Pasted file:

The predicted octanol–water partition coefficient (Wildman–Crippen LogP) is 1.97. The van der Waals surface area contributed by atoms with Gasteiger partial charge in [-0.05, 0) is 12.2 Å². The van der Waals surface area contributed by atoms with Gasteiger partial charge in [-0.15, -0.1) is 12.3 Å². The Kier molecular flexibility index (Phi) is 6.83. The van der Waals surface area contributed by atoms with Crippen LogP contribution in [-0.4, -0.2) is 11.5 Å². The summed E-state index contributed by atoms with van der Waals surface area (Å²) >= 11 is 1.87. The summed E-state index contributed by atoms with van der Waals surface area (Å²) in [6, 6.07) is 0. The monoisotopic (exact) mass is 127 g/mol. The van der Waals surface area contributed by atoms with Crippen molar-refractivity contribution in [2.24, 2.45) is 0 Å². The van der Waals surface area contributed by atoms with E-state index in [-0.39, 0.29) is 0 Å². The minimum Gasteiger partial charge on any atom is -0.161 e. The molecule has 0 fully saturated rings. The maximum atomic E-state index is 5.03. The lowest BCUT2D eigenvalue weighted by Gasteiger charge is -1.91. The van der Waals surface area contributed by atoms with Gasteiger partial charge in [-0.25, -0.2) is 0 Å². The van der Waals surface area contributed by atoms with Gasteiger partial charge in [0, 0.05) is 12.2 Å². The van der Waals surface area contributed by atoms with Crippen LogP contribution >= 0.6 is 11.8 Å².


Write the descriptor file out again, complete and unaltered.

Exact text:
The predicted octanol–water partition coefficient (Wildman–Crippen LogP) is 1.97. The van der Waals surface area contributed by atoms with Gasteiger partial charge in [-0.05, 0) is 12.2 Å². The van der Waals surface area contributed by atoms with Gasteiger partial charge in [-0.15, -0.1) is 12.3 Å². The Kier molecular flexibility index (Phi) is 6.83. The van der Waals surface area contributed by atoms with Crippen LogP contribution in [-0.4, -0.2) is 11.5 Å². The summed E-state index contributed by atoms with van der Waals surface area (Å²) >= 11 is 1.87. The summed E-state index contributed by atoms with van der Waals surface area (Å²) in [6, 6.07) is 0. The monoisotopic (exact) mass is 127 g/mol. The van der Waals surface area contributed by atoms with Crippen molar-refractivity contribution in [2.24, 2.45) is 0 Å². The van der Waals surface area contributed by atoms with E-state index in [-0.39, 0.29) is 0 Å². The minimum Gasteiger partial charge on any atom is -0.161 e. The molecule has 0 fully saturated rings. The maximum atomic E-state index is 5.03. The lowest BCUT2D eigenvalue weighted by Gasteiger charge is -1.91. The van der Waals surface area contributed by atoms with Gasteiger partial charge in [-0.25, -0.2) is 0 Å². The van der Waals surface area contributed by atoms with Gasteiger partial charge in [0, 0.05) is 12.2 Å². The van der Waals surface area contributed by atoms with Crippen LogP contribution >= 0.6 is 11.8 Å².